Dec 2, 2010

The Holocaust tragedy 6/10

Early measures in German occupied Poland

The question of the treatment of the Jews became an urgent one for the Nazis after September 1939, when they invaded the western half of Poland, home to about two million Jews. The pre-war Second Polish Republic had been split between Nazi Germany and the Soviet Union, in the preceding Molotov-Ribbentrop Pact. Of the German share of Poland, the northwestern parts were annexed, while the southeastern parts were made the Generalgouvernement led by Hans Frank. The invasion led Britain, Australia, New Zealand, Canada, South Africa, and France to declare war - World War II had started.
Himmler's right-hand man, Reinhard Heydrich, recommended concentrating all the Polish Jews in ghettos in major cities, where they would be put to work for the German war industry. The ghettos would be in cities located on railway junctions, so that, in Heydrich's words, "future measures can be accomplished more easily."
During his interrogation in 1961, Adolf Eichmann testified that the expression "future measures" was understood to mean "physical extermination."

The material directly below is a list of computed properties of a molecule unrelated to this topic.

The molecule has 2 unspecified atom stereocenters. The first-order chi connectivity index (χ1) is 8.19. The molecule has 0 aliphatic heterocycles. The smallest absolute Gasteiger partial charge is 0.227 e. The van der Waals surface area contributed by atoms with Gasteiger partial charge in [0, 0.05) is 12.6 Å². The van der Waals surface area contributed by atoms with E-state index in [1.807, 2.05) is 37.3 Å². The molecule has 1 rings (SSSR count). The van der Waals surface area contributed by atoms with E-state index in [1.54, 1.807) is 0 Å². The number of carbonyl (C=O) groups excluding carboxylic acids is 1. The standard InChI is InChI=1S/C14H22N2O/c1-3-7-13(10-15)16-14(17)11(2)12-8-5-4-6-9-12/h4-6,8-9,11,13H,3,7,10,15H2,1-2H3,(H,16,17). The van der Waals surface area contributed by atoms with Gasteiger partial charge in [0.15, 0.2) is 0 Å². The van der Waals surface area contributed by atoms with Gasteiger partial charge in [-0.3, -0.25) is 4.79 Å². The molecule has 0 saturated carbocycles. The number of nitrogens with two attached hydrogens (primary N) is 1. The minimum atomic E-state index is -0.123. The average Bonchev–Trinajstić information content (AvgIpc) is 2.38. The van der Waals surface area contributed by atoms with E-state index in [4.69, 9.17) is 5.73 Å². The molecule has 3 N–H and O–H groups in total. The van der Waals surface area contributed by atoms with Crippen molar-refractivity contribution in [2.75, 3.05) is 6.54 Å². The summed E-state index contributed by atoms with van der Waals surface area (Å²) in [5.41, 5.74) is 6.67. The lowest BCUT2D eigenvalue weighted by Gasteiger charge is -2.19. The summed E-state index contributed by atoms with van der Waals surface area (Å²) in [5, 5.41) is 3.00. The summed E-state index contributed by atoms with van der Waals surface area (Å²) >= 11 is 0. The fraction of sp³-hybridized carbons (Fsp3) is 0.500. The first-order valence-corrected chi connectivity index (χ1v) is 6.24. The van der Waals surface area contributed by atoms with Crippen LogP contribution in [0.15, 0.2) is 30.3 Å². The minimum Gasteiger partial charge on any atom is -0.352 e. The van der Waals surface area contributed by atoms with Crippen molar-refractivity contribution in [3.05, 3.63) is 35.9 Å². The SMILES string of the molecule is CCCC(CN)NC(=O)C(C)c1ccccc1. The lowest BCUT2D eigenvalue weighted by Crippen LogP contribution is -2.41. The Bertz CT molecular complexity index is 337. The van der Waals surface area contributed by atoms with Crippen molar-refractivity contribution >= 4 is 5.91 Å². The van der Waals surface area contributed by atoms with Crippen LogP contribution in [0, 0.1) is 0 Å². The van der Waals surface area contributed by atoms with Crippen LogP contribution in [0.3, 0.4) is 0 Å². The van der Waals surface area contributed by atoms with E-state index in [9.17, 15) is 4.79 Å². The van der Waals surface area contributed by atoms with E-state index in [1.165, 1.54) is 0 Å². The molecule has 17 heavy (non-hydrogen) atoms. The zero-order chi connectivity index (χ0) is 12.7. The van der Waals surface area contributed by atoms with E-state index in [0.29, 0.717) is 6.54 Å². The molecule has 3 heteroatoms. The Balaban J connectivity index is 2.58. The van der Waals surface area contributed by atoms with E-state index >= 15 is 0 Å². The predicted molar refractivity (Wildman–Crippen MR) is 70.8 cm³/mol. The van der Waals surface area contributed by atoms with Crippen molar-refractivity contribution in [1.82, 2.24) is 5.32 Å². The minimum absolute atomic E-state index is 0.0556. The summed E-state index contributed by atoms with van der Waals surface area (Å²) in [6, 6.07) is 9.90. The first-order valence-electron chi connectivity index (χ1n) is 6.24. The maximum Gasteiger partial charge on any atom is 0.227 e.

In September, Himmler appointed Reinhard Heydrich head of the Reich Main Security Office (Reichssicherheitshauptamt or RSHA, not be to confused with the RuSHA). This body was to oversee the work of the SS, the Security Police (SD), and the Gestapo in occupied Poland, and carry out the policy towards the Jews described in Heydrich's report. The first organized murders of Jews by German forces occurred during Operation Tannenberg and through Selbstschutz units. Later, the Jews were herded into ghettos, mostly in the General Government area of central Poland, where they were put to work under the Reich Labor Office headed by Fritz Saukel. Here many thousands were killed in various ways, and many more died of disease, starvation, and exhaustion, but there was still no program of systematic killing. There is no doubt, however, that the Nazis saw forced labor as a form of extermination. The expression Vernichtung durch Arbeit ("destruction through work") was frequently used.

Although it was clear by 1941 that the SS hierarchy, led by Himmler, was determined to embark on a policy of killing all the Jews under German control, there were important centers of opposition to this policy within the Nazi regime. The grounds for the opposition were mainly economic, not humanitarian. Hermann Göring, who had overall control of the German war industry, and the German army's Economics Department, representing the armaments industry, argued that the enormous Jewish labor force assembled in the General Government area (more than a million able-bodied workers) was an asset too valuable to waste while Germany was preparing to invade the Soviet Union.

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